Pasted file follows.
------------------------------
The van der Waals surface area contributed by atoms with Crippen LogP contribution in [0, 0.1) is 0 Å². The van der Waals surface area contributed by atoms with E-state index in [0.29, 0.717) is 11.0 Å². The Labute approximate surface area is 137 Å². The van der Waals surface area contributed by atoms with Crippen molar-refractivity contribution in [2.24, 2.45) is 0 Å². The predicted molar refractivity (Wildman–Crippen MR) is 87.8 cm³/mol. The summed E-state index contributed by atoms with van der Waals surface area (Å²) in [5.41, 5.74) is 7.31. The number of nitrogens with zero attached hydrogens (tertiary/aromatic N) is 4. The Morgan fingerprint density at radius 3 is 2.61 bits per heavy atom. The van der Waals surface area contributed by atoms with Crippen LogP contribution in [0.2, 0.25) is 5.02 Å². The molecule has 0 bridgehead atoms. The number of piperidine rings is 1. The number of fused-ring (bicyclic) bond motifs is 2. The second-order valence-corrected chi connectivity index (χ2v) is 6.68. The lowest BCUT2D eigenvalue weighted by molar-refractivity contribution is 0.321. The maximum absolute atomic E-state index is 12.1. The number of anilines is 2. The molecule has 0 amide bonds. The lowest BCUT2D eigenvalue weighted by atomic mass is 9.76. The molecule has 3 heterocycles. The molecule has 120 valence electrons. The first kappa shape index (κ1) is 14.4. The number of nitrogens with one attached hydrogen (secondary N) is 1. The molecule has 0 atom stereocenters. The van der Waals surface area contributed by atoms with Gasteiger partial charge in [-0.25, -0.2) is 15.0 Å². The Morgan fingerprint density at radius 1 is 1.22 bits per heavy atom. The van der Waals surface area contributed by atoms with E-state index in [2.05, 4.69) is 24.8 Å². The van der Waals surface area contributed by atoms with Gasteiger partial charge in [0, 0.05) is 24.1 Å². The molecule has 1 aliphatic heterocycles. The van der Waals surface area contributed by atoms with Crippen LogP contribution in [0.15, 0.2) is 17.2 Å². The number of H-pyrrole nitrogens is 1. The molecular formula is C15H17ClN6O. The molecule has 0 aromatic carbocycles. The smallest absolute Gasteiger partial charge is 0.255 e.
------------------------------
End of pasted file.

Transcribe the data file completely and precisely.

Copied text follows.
The van der Waals surface area contributed by atoms with Crippen LogP contribution in [0, 0.1) is 0 Å². The van der Waals surface area contributed by atoms with E-state index in [0.29, 0.717) is 11.0 Å². The Labute approximate surface area is 137 Å². The van der Waals surface area contributed by atoms with Crippen molar-refractivity contribution in [2.24, 2.45) is 0 Å². The predicted molar refractivity (Wildman–Crippen MR) is 87.8 cm³/mol. The summed E-state index contributed by atoms with van der Waals surface area (Å²) in [5.41, 5.74) is 7.31. The number of nitrogens with zero attached hydrogens (tertiary/aromatic N) is 4. The Morgan fingerprint density at radius 3 is 2.61 bits per heavy atom. The van der Waals surface area contributed by atoms with Crippen LogP contribution in [0.2, 0.25) is 5.02 Å². The molecule has 0 bridgehead atoms. The number of piperidine rings is 1. The number of fused-ring (bicyclic) bond motifs is 2. The second-order valence-corrected chi connectivity index (χ2v) is 6.68. The lowest BCUT2D eigenvalue weighted by molar-refractivity contribution is 0.321. The maximum absolute atomic E-state index is 12.1. The number of anilines is 2. The molecule has 0 amide bonds. The lowest BCUT2D eigenvalue weighted by atomic mass is 9.76. The molecule has 3 heterocycles. The molecule has 120 valence electrons. The first kappa shape index (κ1) is 14.4. The number of nitrogens with one attached hydrogen (secondary N) is 1. The molecule has 0 atom stereocenters. The van der Waals surface area contributed by atoms with Gasteiger partial charge in [-0.25, -0.2) is 15.0 Å². The Morgan fingerprint density at radius 1 is 1.22 bits per heavy atom. The van der Waals surface area contributed by atoms with E-state index in [2.05, 4.69) is 24.8 Å². The van der Waals surface area contributed by atoms with Gasteiger partial charge in [0, 0.05) is 24.1 Å². The molecule has 1 aliphatic heterocycles. The van der Waals surface area contributed by atoms with Crippen LogP contribution in [0.15, 0.2) is 17.2 Å². The number of H-pyrrole nitrogens is 1. The molecular formula is C15H17ClN6O. The molecule has 0 aromatic carbocycles. The smallest absolute Gasteiger partial charge is 0.255 e.